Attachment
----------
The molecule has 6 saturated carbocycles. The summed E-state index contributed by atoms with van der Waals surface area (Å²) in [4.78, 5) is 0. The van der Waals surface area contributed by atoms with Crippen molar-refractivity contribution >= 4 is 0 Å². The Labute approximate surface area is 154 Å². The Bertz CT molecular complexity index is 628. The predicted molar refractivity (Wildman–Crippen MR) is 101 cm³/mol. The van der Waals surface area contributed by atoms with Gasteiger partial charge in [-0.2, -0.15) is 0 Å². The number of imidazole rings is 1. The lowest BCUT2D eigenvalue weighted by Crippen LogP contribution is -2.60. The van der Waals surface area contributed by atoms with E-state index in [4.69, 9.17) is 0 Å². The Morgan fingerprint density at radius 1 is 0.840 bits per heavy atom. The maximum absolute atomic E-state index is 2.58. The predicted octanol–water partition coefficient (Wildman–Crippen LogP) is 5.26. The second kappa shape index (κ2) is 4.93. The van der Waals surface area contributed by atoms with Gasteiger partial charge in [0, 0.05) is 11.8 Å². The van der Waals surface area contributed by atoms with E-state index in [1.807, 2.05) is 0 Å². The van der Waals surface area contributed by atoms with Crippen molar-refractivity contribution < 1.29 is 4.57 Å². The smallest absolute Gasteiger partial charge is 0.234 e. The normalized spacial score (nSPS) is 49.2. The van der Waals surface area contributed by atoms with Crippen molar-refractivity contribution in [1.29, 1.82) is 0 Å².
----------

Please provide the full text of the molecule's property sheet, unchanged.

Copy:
The molecule has 6 saturated carbocycles. The summed E-state index contributed by atoms with van der Waals surface area (Å²) in [4.78, 5) is 0. The van der Waals surface area contributed by atoms with Crippen molar-refractivity contribution >= 4 is 0 Å². The Labute approximate surface area is 154 Å². The Bertz CT molecular complexity index is 628. The predicted molar refractivity (Wildman–Crippen MR) is 101 cm³/mol. The van der Waals surface area contributed by atoms with Gasteiger partial charge in [-0.2, -0.15) is 0 Å². The number of imidazole rings is 1. The lowest BCUT2D eigenvalue weighted by Crippen LogP contribution is -2.60. The van der Waals surface area contributed by atoms with E-state index in [4.69, 9.17) is 0 Å². The Morgan fingerprint density at radius 1 is 0.840 bits per heavy atom. The maximum absolute atomic E-state index is 2.58. The predicted octanol–water partition coefficient (Wildman–Crippen LogP) is 5.26. The second kappa shape index (κ2) is 4.93. The van der Waals surface area contributed by atoms with Gasteiger partial charge in [0, 0.05) is 11.8 Å². The van der Waals surface area contributed by atoms with E-state index in [1.807, 2.05) is 0 Å². The van der Waals surface area contributed by atoms with Crippen molar-refractivity contribution < 1.29 is 4.57 Å². The smallest absolute Gasteiger partial charge is 0.234 e. The normalized spacial score (nSPS) is 49.2. The van der Waals surface area contributed by atoms with Crippen molar-refractivity contribution in [1.29, 1.82) is 0 Å².